Considered as Konstantinos Theotokis’s most personal work and artistically his finest, the novel Slaves in their Chains (1922), set in Corfu, condenses more than fifty years of social change that began with the union of the Ionian Islands with Greece in 1864. "This is the last and most ambitious novel by one of modern Greece's leading and most interesting authors”, wrote in his review Professor of Modern Greek at the University of Oxford Peter Mackridge.
Translated by J.M.Q. Davies, Theotokis's tragicomic masterpiece is the story of a noble family's descent into poverty, dishonor, suicide, and madness - and a brilliantly entertaining portrayal of fin-de-siecle Corfu. An aging landowner in the clutches of a wily money-lender, his daughter forced to sacrifice her idealistic lover for a crude but wealthy doctor, and her idle brother in thrall to a vindictive mistress, all come dramatically to life in scenes of passionate intensity, with a deftly caricatured supporting cast of bankers, poets, impoverished aristocrats, loose wives, charitable widows, and aspiring politicians.
In the words of Roderick Beaton, “Theotokis’s masterly anatomy of the old ruling class of his native island in terminal decline is as tightly constructed and claustrophobic as a tragedy by Ibsen or Strindberg. […] […] These people are doomed, and the novel follows the intersecting paths of their doom with an anatomist’s precision”. Rich in humour and memorable characters, and savage in its indictment of snobbery, material greed and financial speculation, the novel frequently strikes an uncannily 21st-century note.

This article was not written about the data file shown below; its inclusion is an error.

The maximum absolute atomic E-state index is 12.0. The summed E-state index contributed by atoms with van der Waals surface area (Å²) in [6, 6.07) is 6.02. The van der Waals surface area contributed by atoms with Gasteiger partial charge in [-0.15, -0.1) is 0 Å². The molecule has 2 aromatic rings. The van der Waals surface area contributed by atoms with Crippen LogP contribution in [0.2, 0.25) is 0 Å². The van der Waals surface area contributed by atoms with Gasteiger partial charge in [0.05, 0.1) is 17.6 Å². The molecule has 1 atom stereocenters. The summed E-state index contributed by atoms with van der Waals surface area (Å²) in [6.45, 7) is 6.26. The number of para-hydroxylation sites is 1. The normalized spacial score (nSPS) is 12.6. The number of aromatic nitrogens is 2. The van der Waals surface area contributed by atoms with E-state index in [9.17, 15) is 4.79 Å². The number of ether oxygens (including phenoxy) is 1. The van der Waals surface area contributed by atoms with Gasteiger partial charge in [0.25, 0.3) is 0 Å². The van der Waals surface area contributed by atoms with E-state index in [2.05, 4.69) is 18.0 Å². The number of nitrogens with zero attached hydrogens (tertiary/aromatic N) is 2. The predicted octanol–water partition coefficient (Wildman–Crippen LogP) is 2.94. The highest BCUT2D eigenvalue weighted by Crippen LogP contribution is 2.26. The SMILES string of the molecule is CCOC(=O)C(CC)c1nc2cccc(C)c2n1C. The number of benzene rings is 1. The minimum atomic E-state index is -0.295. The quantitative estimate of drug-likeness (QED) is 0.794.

Konstantinos Theotokis (1872–1923) is a Greek novelist of the realist school, whose clear and pure Demotic Greek was flavoured by Corfiot idioms.
Theotokis came from an ancient family which fled to Corfu after the fall of Constantinople in 1453. On the dilapidated Theotokis country estate in Corfu he immersed himself for two decades in philosophy, Sanskrit and European literature, wrote powerful Naturalist short fiction about Corfiot aristocratic and peasant life, and produced a distinguished body of translations of classic European literature. In 1897 Theotokis took part in the Cretan insurrection against the Turks, after which he turned towards Marxism and helped found a socialist club. In the lead-up to the Great War he endorsed the pro-Entente policies of Greece’s liberal Prime Minister Eleftherios Venizelos.